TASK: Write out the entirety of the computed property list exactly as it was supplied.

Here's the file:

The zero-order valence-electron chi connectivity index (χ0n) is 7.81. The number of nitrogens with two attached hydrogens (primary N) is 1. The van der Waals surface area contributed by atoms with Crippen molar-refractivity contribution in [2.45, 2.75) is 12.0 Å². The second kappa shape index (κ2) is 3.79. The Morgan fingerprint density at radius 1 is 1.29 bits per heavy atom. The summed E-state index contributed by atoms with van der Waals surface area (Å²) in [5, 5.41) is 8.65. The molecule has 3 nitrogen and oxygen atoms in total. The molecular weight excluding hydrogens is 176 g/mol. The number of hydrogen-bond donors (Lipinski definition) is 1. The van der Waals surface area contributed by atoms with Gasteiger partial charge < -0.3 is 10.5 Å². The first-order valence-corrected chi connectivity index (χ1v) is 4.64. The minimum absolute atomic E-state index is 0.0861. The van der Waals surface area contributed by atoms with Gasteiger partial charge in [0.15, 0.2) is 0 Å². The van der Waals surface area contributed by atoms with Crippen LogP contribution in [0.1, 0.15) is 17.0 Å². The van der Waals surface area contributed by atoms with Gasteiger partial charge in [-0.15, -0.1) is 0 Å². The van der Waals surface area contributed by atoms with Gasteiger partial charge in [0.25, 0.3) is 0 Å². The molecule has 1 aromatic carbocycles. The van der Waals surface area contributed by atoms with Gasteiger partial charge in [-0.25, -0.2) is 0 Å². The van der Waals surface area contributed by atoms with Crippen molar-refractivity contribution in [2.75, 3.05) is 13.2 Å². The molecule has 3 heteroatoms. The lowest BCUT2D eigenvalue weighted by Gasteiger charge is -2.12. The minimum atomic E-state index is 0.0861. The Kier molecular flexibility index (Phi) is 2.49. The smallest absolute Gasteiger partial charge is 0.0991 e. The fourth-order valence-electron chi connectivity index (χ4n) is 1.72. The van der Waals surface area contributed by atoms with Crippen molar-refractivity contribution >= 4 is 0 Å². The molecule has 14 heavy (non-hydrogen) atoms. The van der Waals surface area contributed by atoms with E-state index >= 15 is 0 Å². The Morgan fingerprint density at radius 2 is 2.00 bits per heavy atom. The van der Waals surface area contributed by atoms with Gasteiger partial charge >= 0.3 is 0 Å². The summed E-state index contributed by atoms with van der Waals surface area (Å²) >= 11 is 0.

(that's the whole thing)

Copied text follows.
The zero-order valence-electron chi connectivity index (χ0n) is 7.81. The number of nitrogens with two attached hydrogens (primary N) is 1. The van der Waals surface area contributed by atoms with Crippen molar-refractivity contribution in [2.45, 2.75) is 12.0 Å². The second kappa shape index (κ2) is 3.79. The Morgan fingerprint density at radius 1 is 1.29 bits per heavy atom. The summed E-state index contributed by atoms with van der Waals surface area (Å²) in [5, 5.41) is 8.65. The molecule has 3 nitrogen and oxygen atoms in total. The molecular weight excluding hydrogens is 176 g/mol. The number of hydrogen-bond donors (Lipinski definition) is 1. The van der Waals surface area contributed by atoms with Gasteiger partial charge < -0.3 is 10.5 Å². The first-order valence-corrected chi connectivity index (χ1v) is 4.64. The minimum absolute atomic E-state index is 0.0861. The van der Waals surface area contributed by atoms with Gasteiger partial charge in [0.15, 0.2) is 0 Å². The van der Waals surface area contributed by atoms with Crippen LogP contribution in [0.1, 0.15) is 17.0 Å². The van der Waals surface area contributed by atoms with Gasteiger partial charge in [-0.15, -0.1) is 0 Å². The van der Waals surface area contributed by atoms with Gasteiger partial charge in [0.25, 0.3) is 0 Å². The molecule has 1 aromatic carbocycles. The van der Waals surface area contributed by atoms with Gasteiger partial charge in [-0.25, -0.2) is 0 Å². The van der Waals surface area contributed by atoms with Crippen molar-refractivity contribution in [2.75, 3.05) is 13.2 Å². The molecule has 3 heteroatoms. The lowest BCUT2D eigenvalue weighted by Gasteiger charge is -2.12. The minimum atomic E-state index is 0.0861. The Kier molecular flexibility index (Phi) is 2.49. The smallest absolute Gasteiger partial charge is 0.0991 e. The fourth-order valence-electron chi connectivity index (χ4n) is 1.72. The van der Waals surface area contributed by atoms with Crippen molar-refractivity contribution >= 4 is 0 Å². The molecule has 14 heavy (non-hydrogen) atoms. The van der Waals surface area contributed by atoms with E-state index >= 15 is 0 Å². The Morgan fingerprint density at radius 2 is 2.00 bits per heavy atom. The van der Waals surface area contributed by atoms with Gasteiger partial charge >= 0.3 is 0 Å². The summed E-state index contributed by atoms with van der Waals surface area (Å²) >= 11 is 0.